Chocolate is very common in sweets, being found in candy from Twix to Reese’s to M&Ms. It’s important to watch out for these sweets as they can be incredibly harmful to your dog.

Most bubble gum contains xylitol, meaning any kind of gum can be dangerous for your dog. Raisins are also dangerous, as they are toxic to dogs.

What Sweets Can Dogs Eat?

brown dog eating peanut butter
Image Credit: Merrimon Crawford, Shutterstock

There are a lot of better alternatives to candy when it comes to your dog. Anything including peanut butter without any of the toxic additives mentioned above is safe for your dog in moderation. Dogs tend to love anything with peanut butter, so you can easily make dog-safe peanut butter bars, cookies, cakes, or biscuits. There are plenty of recipes online for safe dog treats.

Another great alternative to candy is pumpkin-flavored desserts. As long as they’re considered dog-safe and don’t have any toxic ingredients, pumpkin is actually fairly healthy for your dog.

Fruit popsicles (excluding grapes) are generally safe for dogs as long as they are in moderation, as they can be pretty sugar-heavy. Homemade popsicles without sugar can be made easily with water and mashed fruits such as blueberries, strawberries, bananas, raspberries, and pretty much any dog-safe fruit.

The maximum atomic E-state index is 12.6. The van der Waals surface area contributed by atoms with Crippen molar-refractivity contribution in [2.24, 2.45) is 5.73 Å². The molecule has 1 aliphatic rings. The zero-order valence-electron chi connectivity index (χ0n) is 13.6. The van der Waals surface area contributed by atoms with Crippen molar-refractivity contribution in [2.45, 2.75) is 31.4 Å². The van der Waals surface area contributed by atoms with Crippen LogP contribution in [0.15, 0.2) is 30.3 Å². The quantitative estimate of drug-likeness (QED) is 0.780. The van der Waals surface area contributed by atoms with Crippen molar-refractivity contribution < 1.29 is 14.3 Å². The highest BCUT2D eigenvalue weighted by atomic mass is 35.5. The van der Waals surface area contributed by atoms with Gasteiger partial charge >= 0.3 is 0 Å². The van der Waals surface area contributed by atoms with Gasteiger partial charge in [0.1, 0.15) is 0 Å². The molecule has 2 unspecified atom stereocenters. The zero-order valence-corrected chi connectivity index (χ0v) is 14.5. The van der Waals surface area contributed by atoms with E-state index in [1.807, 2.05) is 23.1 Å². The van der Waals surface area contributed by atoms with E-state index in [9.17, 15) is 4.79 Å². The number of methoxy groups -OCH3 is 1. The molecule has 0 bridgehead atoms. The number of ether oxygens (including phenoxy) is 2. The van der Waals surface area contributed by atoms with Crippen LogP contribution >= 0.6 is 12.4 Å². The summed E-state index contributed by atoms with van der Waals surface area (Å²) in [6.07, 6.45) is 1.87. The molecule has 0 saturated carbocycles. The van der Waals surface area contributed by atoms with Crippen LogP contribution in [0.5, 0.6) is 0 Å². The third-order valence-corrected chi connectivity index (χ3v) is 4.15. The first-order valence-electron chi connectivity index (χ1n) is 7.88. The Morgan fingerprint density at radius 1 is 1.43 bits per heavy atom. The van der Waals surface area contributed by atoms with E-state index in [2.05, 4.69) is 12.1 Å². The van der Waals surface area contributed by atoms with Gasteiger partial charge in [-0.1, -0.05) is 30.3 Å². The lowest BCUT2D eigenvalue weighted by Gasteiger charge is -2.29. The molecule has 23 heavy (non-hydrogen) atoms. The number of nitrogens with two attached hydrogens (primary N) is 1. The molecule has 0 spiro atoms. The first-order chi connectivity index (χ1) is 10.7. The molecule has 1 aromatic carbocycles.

Certain types of plain yogurt in small amounts is another safe alternative to candy. It includes many nutrients that are great for your dog, and you can even add toppings like berries or other fruits. Sweet potatoes are also pretty healthy for dogs, so you could make many, many treats out of them.

My Dog Ate Candy, What Do I Do?

If your dog eats candy, the first thing you need to do is try to get the wrapper from them. One, because it’s dangerous for them to eat, and two, you need to be able to see what it was in order to tell if it’s toxic or not. Look for anything containing xylitol, an artificial sweetener. If it does contain it, take your dog to the vet immediately. It can be life-threatening. If not, you need to look at the other ingredients to see if your dog needs to go to the vet.

If you have a bigger dog it may be ok if they eat a small amount of candy or chocolate. Monitor them closely and contact your vet if you have any concerns.

As for small dog owners, you need to be much more careful, as smaller amounts of ingredients such as chocolate can cause issues.

Diarrhea and vomiting are the most common problems after eating high sugar candy. Always contact your vet if you have any concerns about what your dog has eaten or any signs they are showing.

Divider 7


There are many holidays where sweets are common, or you may just often have candy around your house. It’s important to keep all kinds of candy away from your dog just in case they get into it.

While Jolly Ranchers are not necessarily life-threatening to your dog, they can still be dangerous in large quantities. It’s not recommended that you share your Jolly Ranchers, but your dog likely won’t die if they sneak one or two.

Featured Image Credit: Jolly rancher gummies (ᐃᓄᒃᑎᑐᑦ via Wikimedia Commons, CC0)

Related Articles

Further Reading

Vet Articles

Latest Vet Answers

The latest veterinarians' answers to questions from our database